Haley Taylor Schlitz, 21, Youngest Black SMU Law Grad, Now Sworn in as Attorney

Haley Taylor Schlitz is one of the youngest Black attorneys sworn into the Minnesota State Bar Association. This follows her incredible achievement of passing the Minnesota bar exam and getting a license to practice law in the North Star State.

In 2022, she became the youngest Black student to graduate from Southern Methodist University’s Dedman School of Law, after being accepted into nine law schools at the age of 16. Taylor Schlitz started teaching U.S. History to fifth-grade students at IDEA Edgecliff, a K-9 public school in Fort Worth, Texas, two years after graduation.

The 21-year-old told ‘Good Morning America’, “I did this because I believe it is essential that Gen Z, especially Black Gen Z, give back to our communities and serve as teachers in our schools if possible. I hope that by doing this, my students were excited that I was taking my Bar oath yesterday, that I can help inspire my students to pursue their wildest dreams.”

Trailblazers Forum: Youth Civic Engagement is a civic education program in the Dallas-Fort Worth region that teaches 12 to 16-year-olds how to effectively advocate for themselves and their communities while improving literacy skills, according to the website.

Still, Taylor Schlitz stated that the law will always be her top goal as she works to obtain additional bar licenses. Taylor Schlitz obtained her Juris Doctor two years ago, and her instructors, including Professor Jennifer Collins, expressed confidence in her success to GMA.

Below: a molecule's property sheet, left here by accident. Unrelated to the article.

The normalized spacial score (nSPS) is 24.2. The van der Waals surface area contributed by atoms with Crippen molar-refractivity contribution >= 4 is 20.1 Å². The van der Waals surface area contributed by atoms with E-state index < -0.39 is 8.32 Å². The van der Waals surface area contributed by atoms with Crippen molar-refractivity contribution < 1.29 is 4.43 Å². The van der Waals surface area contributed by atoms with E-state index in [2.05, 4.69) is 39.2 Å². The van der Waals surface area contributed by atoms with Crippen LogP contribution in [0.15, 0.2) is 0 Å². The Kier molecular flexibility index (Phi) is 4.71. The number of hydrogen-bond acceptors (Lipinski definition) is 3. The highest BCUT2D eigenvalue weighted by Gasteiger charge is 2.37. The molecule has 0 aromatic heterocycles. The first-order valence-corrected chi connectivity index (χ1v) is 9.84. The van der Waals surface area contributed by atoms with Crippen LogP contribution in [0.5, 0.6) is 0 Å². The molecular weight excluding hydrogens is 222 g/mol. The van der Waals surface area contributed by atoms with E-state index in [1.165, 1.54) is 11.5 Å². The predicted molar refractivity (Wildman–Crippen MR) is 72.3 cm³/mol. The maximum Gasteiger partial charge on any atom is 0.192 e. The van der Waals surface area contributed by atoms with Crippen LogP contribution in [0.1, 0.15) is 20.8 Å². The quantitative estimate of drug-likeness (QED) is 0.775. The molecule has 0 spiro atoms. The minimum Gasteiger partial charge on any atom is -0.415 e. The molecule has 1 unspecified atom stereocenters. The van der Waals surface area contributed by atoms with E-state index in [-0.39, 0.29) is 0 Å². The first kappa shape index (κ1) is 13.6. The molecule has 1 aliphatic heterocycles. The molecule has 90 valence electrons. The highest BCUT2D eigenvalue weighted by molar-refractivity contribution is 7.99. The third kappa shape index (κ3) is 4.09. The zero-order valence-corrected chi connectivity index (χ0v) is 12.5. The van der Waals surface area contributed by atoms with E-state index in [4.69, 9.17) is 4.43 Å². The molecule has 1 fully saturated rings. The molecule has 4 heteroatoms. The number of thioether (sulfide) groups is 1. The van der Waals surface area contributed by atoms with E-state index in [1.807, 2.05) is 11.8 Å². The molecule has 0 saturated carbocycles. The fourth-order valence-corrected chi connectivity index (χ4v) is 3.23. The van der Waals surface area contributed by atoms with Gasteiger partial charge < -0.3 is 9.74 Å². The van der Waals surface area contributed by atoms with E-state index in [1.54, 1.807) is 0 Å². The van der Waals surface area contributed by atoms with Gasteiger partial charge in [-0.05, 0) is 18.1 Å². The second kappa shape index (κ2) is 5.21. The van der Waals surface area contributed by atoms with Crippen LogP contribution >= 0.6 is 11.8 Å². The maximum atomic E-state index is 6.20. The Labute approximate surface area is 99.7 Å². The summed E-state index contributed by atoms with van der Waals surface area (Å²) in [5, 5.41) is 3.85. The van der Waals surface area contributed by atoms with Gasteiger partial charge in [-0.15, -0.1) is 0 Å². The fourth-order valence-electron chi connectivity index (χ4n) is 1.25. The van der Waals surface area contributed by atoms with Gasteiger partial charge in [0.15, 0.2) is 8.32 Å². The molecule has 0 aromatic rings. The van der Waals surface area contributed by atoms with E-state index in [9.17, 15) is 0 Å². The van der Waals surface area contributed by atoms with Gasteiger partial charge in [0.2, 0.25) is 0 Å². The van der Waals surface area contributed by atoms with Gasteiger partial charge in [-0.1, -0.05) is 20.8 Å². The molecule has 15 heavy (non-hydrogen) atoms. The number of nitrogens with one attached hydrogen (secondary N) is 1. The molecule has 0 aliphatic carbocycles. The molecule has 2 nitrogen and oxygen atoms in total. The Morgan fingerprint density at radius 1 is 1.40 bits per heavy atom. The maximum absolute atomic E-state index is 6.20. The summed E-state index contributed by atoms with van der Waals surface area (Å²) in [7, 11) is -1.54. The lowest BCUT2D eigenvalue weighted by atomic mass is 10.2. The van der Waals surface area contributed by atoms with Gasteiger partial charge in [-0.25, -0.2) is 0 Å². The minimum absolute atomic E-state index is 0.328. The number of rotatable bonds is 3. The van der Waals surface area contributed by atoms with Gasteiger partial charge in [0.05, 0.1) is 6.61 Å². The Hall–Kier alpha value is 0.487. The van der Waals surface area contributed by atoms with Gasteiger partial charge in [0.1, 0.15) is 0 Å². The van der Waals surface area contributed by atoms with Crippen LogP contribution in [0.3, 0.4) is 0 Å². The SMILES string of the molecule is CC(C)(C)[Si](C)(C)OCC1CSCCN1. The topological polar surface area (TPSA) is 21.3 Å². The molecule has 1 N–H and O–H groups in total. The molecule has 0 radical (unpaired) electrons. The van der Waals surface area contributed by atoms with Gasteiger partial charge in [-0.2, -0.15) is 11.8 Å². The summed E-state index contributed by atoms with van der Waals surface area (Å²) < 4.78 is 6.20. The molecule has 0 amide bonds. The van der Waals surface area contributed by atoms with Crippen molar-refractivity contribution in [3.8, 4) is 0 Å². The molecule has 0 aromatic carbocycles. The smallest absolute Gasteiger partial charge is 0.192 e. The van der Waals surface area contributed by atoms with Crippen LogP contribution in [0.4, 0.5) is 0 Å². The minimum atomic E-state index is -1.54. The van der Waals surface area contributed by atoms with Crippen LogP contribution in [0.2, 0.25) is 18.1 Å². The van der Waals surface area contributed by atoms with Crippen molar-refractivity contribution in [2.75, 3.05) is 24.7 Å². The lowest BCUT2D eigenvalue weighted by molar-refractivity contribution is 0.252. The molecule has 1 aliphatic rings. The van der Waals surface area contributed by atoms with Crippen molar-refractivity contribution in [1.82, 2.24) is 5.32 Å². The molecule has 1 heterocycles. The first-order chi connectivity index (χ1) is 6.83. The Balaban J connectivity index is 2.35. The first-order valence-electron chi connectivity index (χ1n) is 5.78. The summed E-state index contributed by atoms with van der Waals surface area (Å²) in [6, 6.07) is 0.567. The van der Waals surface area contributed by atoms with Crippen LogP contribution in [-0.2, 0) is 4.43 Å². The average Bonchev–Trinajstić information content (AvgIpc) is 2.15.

“We are incredibly proud of Haley and all she has accomplished during her time at SMU Law School. We know she is going to make a difference in this world, and we can’t wait to see all the wonderful places her career will take her,” the then-SMU Dedman School of Law professor expressed.

Though she couldn’t believe her accomplishments, she acknowledged that her family had been a major help throughout the years.

“My mom has been probably my absolute biggest motivator, my biggest supporter, the person that I look up to the most,” she said. “She’s an ER doctor and so for the longest time, I wanted to be an ER doctor, but even after wanting to be an attorney, and now going to law school, she’s still somebody that is such a huge life counselor, such a great adviser for me.”

She encouraged others: “You don’t find your path. You make it. Take life by the reins, by the horns, and just really make what you want your reality.”

“It’s OK to make mistakes. Just go back to your foundation and build up again, and don’t be confined to boxes or stereotypes or when other people are trying to say whether it’s no or yes. It’s really up to you,” she added.

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